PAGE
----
Venezuela: Thank you for your work in this dynamic process. We look forward to the ministerial segment and to take decisive steps towards improving the international drug control system in harmony with human rights. We reiterate the foundations to the outcome to our understanding: common and shared responsibility; respect to health, education and human rights, interdisciplinary approach; finding common elements and flexibility; sovereignty of member states and non-interference.

Chair: COW will be chaired by … start with draft resolution 3pm 19th of March on 9a. Amendments to the final version should be made. Invite everyone to start informal consultations on the draft resolutions.

Turkey: We are one of the countries that tabled one resolution. Addressing precursors, there is an increasing issue according to INCB, we think we should keep this on the agenda of CND and find new and affective methods and we will hold informal consultations with interested resolutions.

Chair: Other business. Side events during the 62nd CND – the Secretariat received more than 100 valid applications. The program of events and exhibits will be available soon.

Contribution to the work of EcoSoc: we have been invited to provide input to the UN HLPF, it has been shared with the extended bureau. This is the central platform to follow-up on progress of the 2030 agenda. Thematic review on SDGs are mandated to be supported by the functional commissions, including CND – empowering people and ensuring inclusiveness will be the focus, as well as 4, 8, 10, 13, 16 and 17. Following the practice of previous years, the Secretariat prepared a draft and MS are welcome to share their comments until the 27th of February.
Regarding the online database of CND resolutions, I give the floor to the Secretariat.

Secretariat: 8 resolutions have been tabled by Member States – cosponsoring is open to all, the deadline is 4 weeks prior to the first day of the Commission. The proposals are introduced by the sponsors – considered by the COW and adopted at the Plenary. The resolutions can be found on the website of CND. While the resolutions become documents, the final and adopted ones are not issued as separate ones. Usually, the only way to see the final version is to open the file of the session where it was adopted – as a service, we post them cut out of the reports. We now have a resolutions database on the website going back to 1946.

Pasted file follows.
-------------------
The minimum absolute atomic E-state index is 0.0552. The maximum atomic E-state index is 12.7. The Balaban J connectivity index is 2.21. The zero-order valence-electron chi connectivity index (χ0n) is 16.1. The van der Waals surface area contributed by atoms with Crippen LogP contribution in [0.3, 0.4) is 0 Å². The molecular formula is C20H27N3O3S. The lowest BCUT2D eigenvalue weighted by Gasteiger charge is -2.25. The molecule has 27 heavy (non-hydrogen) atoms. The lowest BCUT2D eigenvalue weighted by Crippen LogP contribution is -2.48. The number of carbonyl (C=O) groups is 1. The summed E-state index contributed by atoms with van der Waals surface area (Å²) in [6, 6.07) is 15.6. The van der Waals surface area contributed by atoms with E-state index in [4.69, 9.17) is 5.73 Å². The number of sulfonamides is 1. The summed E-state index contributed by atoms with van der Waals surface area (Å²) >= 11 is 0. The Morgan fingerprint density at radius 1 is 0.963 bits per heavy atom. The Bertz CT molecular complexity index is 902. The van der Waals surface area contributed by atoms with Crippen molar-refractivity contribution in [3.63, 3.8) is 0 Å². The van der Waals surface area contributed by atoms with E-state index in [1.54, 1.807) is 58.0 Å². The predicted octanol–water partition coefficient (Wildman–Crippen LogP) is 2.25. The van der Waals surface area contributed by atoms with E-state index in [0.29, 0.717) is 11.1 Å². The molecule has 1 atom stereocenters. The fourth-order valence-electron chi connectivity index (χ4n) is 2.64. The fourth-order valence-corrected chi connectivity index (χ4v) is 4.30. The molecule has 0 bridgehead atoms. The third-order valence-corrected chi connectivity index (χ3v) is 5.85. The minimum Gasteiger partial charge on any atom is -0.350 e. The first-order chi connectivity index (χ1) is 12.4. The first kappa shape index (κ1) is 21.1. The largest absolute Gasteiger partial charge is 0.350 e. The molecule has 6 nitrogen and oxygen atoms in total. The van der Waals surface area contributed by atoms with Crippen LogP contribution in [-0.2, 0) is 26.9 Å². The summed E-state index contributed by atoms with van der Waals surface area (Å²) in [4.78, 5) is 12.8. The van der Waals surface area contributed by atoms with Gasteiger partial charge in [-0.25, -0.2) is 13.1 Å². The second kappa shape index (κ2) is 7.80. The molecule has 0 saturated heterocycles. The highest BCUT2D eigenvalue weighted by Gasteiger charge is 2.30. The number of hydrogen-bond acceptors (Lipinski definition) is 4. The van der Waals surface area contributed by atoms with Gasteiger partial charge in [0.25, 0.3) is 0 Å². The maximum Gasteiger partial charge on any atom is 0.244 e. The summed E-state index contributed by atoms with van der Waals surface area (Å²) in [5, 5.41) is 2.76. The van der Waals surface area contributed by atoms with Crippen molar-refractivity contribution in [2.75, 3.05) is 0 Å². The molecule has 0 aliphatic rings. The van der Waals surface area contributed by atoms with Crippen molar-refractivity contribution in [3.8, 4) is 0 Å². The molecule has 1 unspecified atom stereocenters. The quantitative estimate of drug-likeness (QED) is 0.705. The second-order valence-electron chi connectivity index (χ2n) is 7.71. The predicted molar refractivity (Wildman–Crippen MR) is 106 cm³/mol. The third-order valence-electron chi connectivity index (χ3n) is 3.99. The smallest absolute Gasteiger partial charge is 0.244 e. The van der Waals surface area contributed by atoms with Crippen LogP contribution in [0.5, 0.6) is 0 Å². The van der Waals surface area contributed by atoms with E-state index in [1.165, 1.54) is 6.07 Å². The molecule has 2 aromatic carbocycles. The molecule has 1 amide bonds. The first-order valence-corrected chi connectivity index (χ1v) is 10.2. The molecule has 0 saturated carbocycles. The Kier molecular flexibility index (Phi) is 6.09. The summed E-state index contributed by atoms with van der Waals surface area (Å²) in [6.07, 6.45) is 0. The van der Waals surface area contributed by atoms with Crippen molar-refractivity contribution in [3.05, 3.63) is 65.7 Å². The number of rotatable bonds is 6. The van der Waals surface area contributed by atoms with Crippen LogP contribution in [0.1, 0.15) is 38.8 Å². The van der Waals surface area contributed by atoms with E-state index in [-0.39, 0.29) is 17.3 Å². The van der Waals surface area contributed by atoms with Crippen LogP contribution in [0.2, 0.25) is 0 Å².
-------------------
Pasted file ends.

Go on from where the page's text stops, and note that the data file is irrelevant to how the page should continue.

So now, resolutions have been submitted and are being edited. They will be available on the CND website. If they are substantially altered in the COW, they are usually re-prepared and re-negotiated.

Chair: I see no questions. Before I conclude, I give the floor to the VNGOC.

Jamie Bridge (VNGOC): Tomorrow, the CSTF holds a civil society hearing in preparation for the 2019 Ministerial Segment.

Chair: Before we leave, I give the floor to Ambassador Okeke to talk about her informals.

Ambassador Okeke: We had the last informal last Friday afternoon, we are making progress and achieved consensus on paragraphs in all three parts of the resolution. There are particular issues where I asked MS to work in small groups to arrive at a conclusion. I thank colleague ambassadors who have taken it upon themselves to reach out to delegations who feel are a red area and build bridges. This process is an important one we have to work together one if we agree that the world drug problem is a serious one. If we believe in the scourge of the world drug problem, we all have to give up something to arrive to a consensus. Thanks for the positive and constructive participation, I look forward to working together with you.

Chair: With these words, I conclude this meeting. Our next intersessional will be held on the 7th of March. Meeting adjourned.